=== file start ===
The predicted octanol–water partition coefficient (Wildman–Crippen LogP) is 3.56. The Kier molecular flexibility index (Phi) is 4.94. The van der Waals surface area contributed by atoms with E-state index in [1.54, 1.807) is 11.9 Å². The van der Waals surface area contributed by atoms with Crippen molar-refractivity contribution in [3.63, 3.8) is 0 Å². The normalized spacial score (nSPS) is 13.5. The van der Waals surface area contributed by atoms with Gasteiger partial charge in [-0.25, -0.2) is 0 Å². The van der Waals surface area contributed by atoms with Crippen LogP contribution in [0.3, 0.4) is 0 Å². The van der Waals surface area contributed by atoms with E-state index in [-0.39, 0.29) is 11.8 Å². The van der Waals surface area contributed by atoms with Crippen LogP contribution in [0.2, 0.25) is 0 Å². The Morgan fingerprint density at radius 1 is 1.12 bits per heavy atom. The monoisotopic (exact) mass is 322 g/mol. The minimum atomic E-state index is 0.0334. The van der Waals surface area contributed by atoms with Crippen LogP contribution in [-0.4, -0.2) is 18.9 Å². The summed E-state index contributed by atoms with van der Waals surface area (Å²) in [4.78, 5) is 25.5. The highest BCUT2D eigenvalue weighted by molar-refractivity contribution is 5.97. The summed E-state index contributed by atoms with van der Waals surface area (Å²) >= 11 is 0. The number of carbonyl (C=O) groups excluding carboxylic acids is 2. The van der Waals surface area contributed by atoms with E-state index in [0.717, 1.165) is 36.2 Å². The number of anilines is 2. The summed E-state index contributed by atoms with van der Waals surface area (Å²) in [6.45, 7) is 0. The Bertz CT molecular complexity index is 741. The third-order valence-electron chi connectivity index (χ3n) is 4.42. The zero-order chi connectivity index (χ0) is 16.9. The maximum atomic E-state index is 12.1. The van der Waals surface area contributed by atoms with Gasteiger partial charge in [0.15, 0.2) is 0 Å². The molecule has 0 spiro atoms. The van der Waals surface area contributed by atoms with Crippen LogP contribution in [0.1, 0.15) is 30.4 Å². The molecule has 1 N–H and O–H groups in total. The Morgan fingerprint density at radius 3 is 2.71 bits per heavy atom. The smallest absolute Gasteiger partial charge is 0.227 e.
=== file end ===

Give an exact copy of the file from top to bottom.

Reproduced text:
The predicted octanol–water partition coefficient (Wildman–Crippen LogP) is 3.56. The Kier molecular flexibility index (Phi) is 4.94. The van der Waals surface area contributed by atoms with E-state index in [1.54, 1.807) is 11.9 Å². The van der Waals surface area contributed by atoms with Crippen molar-refractivity contribution in [3.63, 3.8) is 0 Å². The normalized spacial score (nSPS) is 13.5. The van der Waals surface area contributed by atoms with Gasteiger partial charge in [-0.25, -0.2) is 0 Å². The van der Waals surface area contributed by atoms with Crippen LogP contribution in [0.3, 0.4) is 0 Å². The van der Waals surface area contributed by atoms with E-state index in [-0.39, 0.29) is 11.8 Å². The van der Waals surface area contributed by atoms with Crippen LogP contribution in [0.2, 0.25) is 0 Å². The Morgan fingerprint density at radius 1 is 1.12 bits per heavy atom. The monoisotopic (exact) mass is 322 g/mol. The minimum atomic E-state index is 0.0334. The van der Waals surface area contributed by atoms with Crippen LogP contribution in [-0.4, -0.2) is 18.9 Å². The summed E-state index contributed by atoms with van der Waals surface area (Å²) in [4.78, 5) is 25.5. The highest BCUT2D eigenvalue weighted by molar-refractivity contribution is 5.97. The summed E-state index contributed by atoms with van der Waals surface area (Å²) >= 11 is 0. The number of carbonyl (C=O) groups excluding carboxylic acids is 2. The van der Waals surface area contributed by atoms with E-state index in [0.717, 1.165) is 36.2 Å². The number of anilines is 2. The summed E-state index contributed by atoms with van der Waals surface area (Å²) in [6.45, 7) is 0. The Bertz CT molecular complexity index is 741. The third-order valence-electron chi connectivity index (χ3n) is 4.42. The zero-order chi connectivity index (χ0) is 16.9. The maximum atomic E-state index is 12.1. The van der Waals surface area contributed by atoms with Gasteiger partial charge in [0.15, 0.2) is 0 Å². The molecule has 0 spiro atoms. The van der Waals surface area contributed by atoms with Crippen LogP contribution in [0.1, 0.15) is 30.4 Å². The molecule has 1 N–H and O–H groups in total. The Morgan fingerprint density at radius 3 is 2.71 bits per heavy atom. The smallest absolute Gasteiger partial charge is 0.227 e.